Darwin, são princípios de design que regem o acoplamento químico-mecânico de cinesina

terça-feira, maio 09, 2017

Design principles governing chemomechanical coupling of kinesin

Tomonari Sumi

Scientific Reports 7, Article number: 1163 (2017)

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Biophysical chemistry Motor protein function Motor protein regulation

Received: 13 October 2016 Accepted: 28 March 2017 Published online: 25 April 2017

Source/Fonte - “ATP Synthase: The Power Plant of the Cell.”


A systematic chemomechanical network model for the molecular motor kinesin is presented in this report. The network model is based on the nucleotide-dependent binding affinity of the heads to an microtubule (MT) and the asymmetries and similarities between the chemical transitions caused by the intramolecular strain between the front and rear heads. The network model allows for multiple chemomechanical cycles and takes into account all possible mechanical transitions between states in which one head is strongly bound and the other head is weakly bound to an MT. The results obtained from the model show the ATP-concentration dependence of the dominant forward stepping cycle and support a gated rear head mechanism in which the forward step is controlled by ATP hydrolysis and the resulting ADP-bound state of the rear head when the ATP level is saturated. When the ATP level is saturated, the energy from ATP hydrolysis is used to concentrate the chemical transition flux to a force-generating state that can produce the power stroke. In contrast, when the ATP level is low, the hydrolysis energy is consumed to avoid states in which the leading head is weakly bound to an MT and to inhibit frequent backward steps upon loading.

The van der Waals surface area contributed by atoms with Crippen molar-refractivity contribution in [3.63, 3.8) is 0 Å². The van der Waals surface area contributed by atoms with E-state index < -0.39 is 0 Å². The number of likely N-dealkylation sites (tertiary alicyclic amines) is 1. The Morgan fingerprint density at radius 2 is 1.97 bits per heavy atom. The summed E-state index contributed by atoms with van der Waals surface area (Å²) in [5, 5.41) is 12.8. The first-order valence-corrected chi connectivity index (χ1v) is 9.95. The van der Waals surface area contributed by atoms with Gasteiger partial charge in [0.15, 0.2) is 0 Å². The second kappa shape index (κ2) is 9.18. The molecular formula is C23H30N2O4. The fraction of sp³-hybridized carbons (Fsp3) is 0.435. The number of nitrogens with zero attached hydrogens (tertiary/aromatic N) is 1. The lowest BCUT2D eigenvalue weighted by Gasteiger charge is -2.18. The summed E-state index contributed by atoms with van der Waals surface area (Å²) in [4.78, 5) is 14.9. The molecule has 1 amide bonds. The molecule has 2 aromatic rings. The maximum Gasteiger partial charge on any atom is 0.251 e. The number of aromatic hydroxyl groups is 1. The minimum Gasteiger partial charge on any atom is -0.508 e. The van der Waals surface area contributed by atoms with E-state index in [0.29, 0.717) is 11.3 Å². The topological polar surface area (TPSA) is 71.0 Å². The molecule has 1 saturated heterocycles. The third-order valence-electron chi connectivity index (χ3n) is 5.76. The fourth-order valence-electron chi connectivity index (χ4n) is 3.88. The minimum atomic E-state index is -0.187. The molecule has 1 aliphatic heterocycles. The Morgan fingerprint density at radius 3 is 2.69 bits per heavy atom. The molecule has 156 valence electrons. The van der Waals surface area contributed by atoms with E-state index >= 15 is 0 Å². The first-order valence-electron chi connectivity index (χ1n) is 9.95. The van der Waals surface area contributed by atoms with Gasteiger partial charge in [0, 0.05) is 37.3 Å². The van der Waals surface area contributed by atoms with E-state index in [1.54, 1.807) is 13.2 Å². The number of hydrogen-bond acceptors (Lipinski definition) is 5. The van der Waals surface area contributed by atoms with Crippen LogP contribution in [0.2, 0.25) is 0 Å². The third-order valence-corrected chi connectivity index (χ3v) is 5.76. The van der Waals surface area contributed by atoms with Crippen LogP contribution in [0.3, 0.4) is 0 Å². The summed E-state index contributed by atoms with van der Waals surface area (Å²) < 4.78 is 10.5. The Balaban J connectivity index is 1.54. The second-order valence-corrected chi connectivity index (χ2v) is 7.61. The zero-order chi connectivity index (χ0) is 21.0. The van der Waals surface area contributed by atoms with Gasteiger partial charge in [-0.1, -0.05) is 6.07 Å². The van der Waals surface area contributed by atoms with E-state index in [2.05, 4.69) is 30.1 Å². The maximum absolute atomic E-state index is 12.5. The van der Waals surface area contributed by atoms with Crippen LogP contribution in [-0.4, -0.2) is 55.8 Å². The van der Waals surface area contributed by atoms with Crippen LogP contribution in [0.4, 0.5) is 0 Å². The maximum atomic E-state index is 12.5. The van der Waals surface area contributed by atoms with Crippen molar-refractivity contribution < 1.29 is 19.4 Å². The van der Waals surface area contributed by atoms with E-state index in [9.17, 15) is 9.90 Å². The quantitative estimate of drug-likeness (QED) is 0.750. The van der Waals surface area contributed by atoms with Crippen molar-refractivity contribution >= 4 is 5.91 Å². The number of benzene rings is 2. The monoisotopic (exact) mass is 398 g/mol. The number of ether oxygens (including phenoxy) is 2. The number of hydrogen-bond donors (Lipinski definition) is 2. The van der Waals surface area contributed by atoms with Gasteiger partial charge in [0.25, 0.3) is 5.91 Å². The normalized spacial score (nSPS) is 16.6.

This work was supported by the Grants-in-Aid for Scientific Research (KAKENHI) from the Ministry of Education, Culture, Sports, Science and Technology of Japan. I would like to thank Prof. Stefan Klumpp in Georg-August-Universität Göttingen for extensive discussion about the chemomechanical network modeling and an extension of the steady state balance condition. I would also like to thank Prof. Michio Tomishige in Tokyo University for useful discussions. I also thank Enago (www.enago.jp) for the English language review.

Author information


Research Institute for Interdisciplinary Science, Okayama University, 3-1-1 Tsushima-Naka, Kita-ku, Okayama, 700-8530, Japan

Tomonari Sumi

Department of Chemistry, Faculty of Science, Okayama University, 3-1-1 Tsushima-Naka, Kita-ku, Okayama, 700-8530, Japan

Tomonari Sumi

Competing Interests

The authors declare that they have no competing interests.

Corresponding author

Correspondence to Tomonari Sumi.

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